1. Good structure.
A rocket needs to be sturdy in order to withstand the heat and pressure of being fired into the air. The Rocket, a Laotian/Australian co-production by director Kim Mordaunt, uses a plot that feels familiar. Even as a young boy, Ahlo is believed to be cursed with bad luck after his twin died in the womb. When calamitous events seem to confirm this superstition, and he is forced out of his home into a ramshackle settlement by a hydro-electric company hoping to flood his village with a dam, Ahlo has to prove to everyone that he isn’t unlucky. It culminates in a big rocket competition in a nearby town. The father-son relationship, the coming-of-age arc and the final explosive showdown are all recognisable from any number of films about childhood. Yet as with rockets, this structure is then strong enough so that when all the elements come together, it can be propelled into something beautiful and exciting.
2. Gun powder
Essential to any rocket is something that burns bright and hot, and will explode when needed. Sitthipong Disamoe, in the central role of Ahlo, is the bat guano that sets the film alight (a metaphor that will make sense once you’ve seen the film). His performance holds the film, and crucially he delivers in the big emotional moments. Surrounding him are a group of equally gifted actors, and together they make the occasionally rote plot-beats ring with authenticity. Whether it is in forging a friendship with the eccentric Uncle Purple or in the tension with his distant father, Ahlo is a bright flame onscreen. It’s rare to see childhood evoked this convincingly, and there is something universal about his journey because of it.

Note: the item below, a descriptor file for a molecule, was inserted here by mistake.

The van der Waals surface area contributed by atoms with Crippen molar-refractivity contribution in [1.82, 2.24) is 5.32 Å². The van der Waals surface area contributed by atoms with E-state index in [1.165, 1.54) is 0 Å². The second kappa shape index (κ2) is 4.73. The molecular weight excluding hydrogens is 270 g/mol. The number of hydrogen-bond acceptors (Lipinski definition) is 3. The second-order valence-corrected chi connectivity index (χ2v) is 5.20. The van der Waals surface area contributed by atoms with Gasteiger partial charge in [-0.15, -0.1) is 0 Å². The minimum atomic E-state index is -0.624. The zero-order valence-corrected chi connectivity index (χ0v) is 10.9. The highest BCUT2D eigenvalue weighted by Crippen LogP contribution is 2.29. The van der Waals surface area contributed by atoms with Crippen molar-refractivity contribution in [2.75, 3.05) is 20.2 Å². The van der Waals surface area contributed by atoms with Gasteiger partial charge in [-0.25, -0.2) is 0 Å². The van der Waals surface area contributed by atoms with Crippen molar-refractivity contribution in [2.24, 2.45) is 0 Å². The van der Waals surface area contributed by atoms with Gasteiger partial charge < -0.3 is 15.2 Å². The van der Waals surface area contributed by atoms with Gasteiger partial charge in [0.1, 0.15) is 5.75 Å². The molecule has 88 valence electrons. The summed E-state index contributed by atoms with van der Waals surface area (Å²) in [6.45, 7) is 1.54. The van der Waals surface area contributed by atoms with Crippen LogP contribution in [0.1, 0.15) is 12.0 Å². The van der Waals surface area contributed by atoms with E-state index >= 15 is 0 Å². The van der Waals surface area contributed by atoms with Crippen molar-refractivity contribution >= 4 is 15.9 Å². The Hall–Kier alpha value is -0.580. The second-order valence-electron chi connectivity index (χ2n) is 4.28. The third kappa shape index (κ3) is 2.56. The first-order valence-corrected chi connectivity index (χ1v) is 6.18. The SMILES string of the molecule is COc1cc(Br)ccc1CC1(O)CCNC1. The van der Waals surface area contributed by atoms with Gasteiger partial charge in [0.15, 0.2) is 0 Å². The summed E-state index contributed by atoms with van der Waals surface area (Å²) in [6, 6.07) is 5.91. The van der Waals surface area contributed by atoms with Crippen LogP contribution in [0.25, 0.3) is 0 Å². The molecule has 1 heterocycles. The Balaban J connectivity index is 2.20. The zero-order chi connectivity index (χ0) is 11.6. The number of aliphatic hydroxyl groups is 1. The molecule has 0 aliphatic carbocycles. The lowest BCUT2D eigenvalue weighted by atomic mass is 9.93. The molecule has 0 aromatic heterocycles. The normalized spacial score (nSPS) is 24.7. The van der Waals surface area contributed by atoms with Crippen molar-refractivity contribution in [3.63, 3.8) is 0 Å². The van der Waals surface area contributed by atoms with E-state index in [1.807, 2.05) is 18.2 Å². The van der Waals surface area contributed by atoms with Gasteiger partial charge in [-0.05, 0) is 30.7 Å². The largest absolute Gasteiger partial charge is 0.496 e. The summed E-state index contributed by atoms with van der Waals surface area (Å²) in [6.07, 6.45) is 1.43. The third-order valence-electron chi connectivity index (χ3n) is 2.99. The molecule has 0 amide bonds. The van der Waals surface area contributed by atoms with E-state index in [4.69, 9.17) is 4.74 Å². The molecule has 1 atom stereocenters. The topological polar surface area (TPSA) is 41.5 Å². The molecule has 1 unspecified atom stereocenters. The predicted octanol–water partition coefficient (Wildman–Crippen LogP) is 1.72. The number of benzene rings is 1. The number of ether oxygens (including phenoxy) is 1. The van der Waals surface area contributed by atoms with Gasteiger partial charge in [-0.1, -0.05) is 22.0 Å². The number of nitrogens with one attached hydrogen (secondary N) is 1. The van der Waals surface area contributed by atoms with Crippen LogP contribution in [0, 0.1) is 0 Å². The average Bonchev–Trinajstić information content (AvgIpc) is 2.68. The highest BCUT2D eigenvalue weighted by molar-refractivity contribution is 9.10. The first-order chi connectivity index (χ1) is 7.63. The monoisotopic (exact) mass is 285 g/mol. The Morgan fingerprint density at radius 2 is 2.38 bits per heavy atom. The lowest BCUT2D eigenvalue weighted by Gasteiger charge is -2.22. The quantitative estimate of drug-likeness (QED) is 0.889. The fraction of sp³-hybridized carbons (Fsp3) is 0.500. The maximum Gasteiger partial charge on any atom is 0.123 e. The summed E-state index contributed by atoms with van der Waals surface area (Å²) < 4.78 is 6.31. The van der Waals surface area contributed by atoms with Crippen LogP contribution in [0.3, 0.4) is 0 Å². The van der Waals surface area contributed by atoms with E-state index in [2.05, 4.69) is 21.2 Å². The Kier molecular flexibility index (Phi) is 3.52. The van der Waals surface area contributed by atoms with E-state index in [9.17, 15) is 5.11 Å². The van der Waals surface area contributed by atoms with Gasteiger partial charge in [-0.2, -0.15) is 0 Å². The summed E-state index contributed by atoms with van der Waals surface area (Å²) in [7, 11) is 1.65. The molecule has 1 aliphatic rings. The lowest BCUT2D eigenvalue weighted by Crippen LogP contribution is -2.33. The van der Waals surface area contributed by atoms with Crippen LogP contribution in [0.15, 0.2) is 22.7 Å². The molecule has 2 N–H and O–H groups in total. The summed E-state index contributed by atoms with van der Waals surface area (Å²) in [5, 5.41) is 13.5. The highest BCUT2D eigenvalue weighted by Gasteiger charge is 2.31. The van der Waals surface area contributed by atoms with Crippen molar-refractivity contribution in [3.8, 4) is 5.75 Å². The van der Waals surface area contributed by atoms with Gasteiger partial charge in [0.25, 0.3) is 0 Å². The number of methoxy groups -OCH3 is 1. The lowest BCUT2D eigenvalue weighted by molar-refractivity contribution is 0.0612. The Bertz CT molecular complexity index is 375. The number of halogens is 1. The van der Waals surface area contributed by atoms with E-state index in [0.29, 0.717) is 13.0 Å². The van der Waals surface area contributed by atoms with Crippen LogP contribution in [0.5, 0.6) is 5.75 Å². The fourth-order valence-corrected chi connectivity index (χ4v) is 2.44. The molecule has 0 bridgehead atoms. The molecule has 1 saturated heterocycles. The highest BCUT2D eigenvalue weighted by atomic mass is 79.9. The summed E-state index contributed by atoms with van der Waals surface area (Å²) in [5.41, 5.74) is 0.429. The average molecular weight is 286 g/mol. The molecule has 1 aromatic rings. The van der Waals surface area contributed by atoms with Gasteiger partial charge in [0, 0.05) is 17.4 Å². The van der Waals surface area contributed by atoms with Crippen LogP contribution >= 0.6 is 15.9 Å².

It’s not enough for a rocket to explode, it has to explode with colour. One of the many great joys of watching The Rocket is in the world it drags you into. Shot and set in Laos, Mordaunt shoots a world that is complex, witty, reverent and unjust. Ahlo is forced out of his beautiful mountain home, and the places they stop along the way, and how they get there, are packed with drama and wonder. One sequence involving a journey in a cart full of rockets is nerve-shreddingly tense without making a meal out of it, while an abandoned village has an eery appeal to it. It’s a bright, beautiful nation full of fascinating people and strange traditions, and Mordaunt pulls you straight into it, so that when it reaches its explosive finale, it does so with the brightness and brilliance of the best fireworks.
The Rocket is out on Blu-Ray and DVD now